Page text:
“It’s hard to talk about any recovery of the housing market and home prices until the appraisal issue is squared away, and that is a broad issue,” said Guy Cecala, publisher of Inside Mortgage Finance.
According to recent housing data from the National Association of Realtors (NAR), contract failures were reported by 16 percent of NAR members. Also, 9 percent of members reported delayed contacts because of low appraisals, and another 13 percent said that their contracts were renegotiated to lower prices because appraisals were below the initially agreed price.
A final factor in appraisals is the changing landscape of certified appraisers. During the housing boom, Realtors were allowed to select appraisers for Fannie Mae or Freddie Mac loans, which comprise 90 percent of the U.S. loan market. With new financial regulations, though, that privilege is no longer available, and third party appraisal management companies have filled in the void.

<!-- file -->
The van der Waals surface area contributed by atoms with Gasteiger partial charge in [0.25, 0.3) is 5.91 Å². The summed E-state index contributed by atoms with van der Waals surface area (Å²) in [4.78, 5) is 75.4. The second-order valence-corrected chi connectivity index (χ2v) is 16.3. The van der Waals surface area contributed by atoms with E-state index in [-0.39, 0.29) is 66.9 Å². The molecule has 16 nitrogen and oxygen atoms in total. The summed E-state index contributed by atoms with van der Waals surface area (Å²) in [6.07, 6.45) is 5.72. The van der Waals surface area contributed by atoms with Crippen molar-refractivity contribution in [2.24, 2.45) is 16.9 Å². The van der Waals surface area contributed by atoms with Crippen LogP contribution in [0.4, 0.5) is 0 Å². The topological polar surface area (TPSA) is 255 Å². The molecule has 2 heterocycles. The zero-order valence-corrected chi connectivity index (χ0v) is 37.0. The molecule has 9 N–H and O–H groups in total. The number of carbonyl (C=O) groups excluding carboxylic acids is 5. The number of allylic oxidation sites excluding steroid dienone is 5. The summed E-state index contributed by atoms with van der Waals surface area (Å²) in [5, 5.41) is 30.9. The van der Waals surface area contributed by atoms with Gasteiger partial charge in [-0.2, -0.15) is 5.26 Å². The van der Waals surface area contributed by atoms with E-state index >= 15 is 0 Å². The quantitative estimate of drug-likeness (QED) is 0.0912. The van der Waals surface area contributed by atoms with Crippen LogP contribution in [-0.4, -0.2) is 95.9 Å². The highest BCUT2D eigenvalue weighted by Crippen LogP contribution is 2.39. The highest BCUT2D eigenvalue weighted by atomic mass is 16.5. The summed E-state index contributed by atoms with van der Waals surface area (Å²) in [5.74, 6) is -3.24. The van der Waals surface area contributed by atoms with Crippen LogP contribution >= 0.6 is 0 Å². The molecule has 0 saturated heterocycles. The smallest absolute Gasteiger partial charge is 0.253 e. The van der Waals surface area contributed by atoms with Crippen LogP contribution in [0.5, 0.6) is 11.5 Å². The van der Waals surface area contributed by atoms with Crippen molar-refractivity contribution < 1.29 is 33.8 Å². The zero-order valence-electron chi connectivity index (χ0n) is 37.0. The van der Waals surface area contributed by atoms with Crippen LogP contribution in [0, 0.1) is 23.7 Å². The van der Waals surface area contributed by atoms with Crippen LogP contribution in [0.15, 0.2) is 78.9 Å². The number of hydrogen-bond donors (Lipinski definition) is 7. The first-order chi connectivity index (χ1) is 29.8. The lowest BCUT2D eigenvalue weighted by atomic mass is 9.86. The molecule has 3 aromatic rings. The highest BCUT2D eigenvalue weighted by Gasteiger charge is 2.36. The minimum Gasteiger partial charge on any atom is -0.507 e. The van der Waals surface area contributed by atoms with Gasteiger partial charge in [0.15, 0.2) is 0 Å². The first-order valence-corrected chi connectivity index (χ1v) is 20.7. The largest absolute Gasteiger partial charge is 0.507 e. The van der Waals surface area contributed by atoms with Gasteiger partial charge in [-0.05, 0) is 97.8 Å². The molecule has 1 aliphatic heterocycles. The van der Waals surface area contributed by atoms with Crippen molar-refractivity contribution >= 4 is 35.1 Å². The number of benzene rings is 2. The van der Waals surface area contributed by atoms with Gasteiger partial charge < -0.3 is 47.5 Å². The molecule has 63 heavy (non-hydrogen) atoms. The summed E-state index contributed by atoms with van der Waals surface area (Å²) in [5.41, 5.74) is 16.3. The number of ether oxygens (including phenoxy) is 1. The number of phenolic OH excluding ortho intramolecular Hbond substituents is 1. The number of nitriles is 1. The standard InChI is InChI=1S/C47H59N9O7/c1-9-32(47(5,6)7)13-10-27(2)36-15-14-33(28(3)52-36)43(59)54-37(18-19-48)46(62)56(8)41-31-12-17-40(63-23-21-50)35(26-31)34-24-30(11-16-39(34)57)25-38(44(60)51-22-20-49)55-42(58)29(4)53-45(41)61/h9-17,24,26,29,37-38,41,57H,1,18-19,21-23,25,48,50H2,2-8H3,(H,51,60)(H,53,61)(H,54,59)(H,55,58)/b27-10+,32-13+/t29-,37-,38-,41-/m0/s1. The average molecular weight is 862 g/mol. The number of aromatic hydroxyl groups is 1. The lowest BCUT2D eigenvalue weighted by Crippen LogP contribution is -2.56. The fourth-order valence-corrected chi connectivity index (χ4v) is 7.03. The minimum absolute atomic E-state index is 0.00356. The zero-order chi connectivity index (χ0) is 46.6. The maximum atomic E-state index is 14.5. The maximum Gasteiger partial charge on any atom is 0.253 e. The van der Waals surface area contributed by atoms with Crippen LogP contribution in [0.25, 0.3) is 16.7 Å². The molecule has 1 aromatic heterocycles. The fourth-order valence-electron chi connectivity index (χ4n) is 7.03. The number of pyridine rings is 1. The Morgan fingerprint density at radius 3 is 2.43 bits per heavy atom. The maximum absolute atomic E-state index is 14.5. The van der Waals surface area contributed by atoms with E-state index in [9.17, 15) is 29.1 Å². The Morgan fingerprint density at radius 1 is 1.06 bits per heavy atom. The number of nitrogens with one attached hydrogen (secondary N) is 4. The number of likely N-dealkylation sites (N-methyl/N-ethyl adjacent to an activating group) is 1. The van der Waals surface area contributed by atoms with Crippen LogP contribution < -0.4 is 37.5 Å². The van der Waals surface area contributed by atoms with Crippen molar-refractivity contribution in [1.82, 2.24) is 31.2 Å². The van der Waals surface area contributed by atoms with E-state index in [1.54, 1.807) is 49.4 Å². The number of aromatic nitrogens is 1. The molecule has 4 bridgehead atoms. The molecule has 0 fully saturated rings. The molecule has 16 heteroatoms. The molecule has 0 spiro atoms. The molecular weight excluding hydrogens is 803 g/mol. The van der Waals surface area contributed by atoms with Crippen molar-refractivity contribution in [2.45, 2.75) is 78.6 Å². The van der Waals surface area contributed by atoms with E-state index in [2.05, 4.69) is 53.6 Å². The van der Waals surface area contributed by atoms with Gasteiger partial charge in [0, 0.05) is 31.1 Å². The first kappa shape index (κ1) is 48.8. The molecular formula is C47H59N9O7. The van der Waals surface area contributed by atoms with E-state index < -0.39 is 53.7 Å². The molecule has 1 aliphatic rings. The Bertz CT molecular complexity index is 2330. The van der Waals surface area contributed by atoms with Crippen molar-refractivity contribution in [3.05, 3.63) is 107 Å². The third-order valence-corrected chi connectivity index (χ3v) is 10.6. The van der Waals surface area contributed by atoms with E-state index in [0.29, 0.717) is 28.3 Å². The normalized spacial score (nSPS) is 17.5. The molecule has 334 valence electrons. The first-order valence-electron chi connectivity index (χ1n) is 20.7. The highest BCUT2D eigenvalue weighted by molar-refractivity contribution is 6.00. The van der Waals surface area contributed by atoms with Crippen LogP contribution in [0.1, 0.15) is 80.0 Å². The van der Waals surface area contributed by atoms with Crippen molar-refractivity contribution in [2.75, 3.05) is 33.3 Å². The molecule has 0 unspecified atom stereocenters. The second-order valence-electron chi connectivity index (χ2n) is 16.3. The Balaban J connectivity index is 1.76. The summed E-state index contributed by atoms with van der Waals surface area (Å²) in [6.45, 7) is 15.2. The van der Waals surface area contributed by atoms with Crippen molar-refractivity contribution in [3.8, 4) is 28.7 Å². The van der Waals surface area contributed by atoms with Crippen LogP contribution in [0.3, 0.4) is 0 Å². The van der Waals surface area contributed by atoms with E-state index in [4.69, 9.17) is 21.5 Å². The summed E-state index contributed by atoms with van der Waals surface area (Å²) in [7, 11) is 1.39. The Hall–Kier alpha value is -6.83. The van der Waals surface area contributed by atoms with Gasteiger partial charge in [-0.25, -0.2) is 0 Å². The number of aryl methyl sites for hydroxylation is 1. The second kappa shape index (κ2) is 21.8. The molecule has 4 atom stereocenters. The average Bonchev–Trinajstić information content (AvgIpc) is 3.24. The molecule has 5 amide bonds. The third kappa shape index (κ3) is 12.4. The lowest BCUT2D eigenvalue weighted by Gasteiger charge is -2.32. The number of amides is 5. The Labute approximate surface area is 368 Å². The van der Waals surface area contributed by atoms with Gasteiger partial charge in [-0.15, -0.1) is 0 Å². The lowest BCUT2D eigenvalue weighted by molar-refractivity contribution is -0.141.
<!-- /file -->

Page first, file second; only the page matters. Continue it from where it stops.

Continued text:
Agent Genius mentioned the issues of the companies: “The management companies get paid and are offering smaller and smaller commissions to overworked appraisers who ultimately bear the liability of the appraisal in the new ‘sue everyone’ era.”
Clearly, the appraisal process inspires considerable reaction, both good and bad, but one question persists: is there a solution? And can it be the final component to achieving a sustainable housing recovery?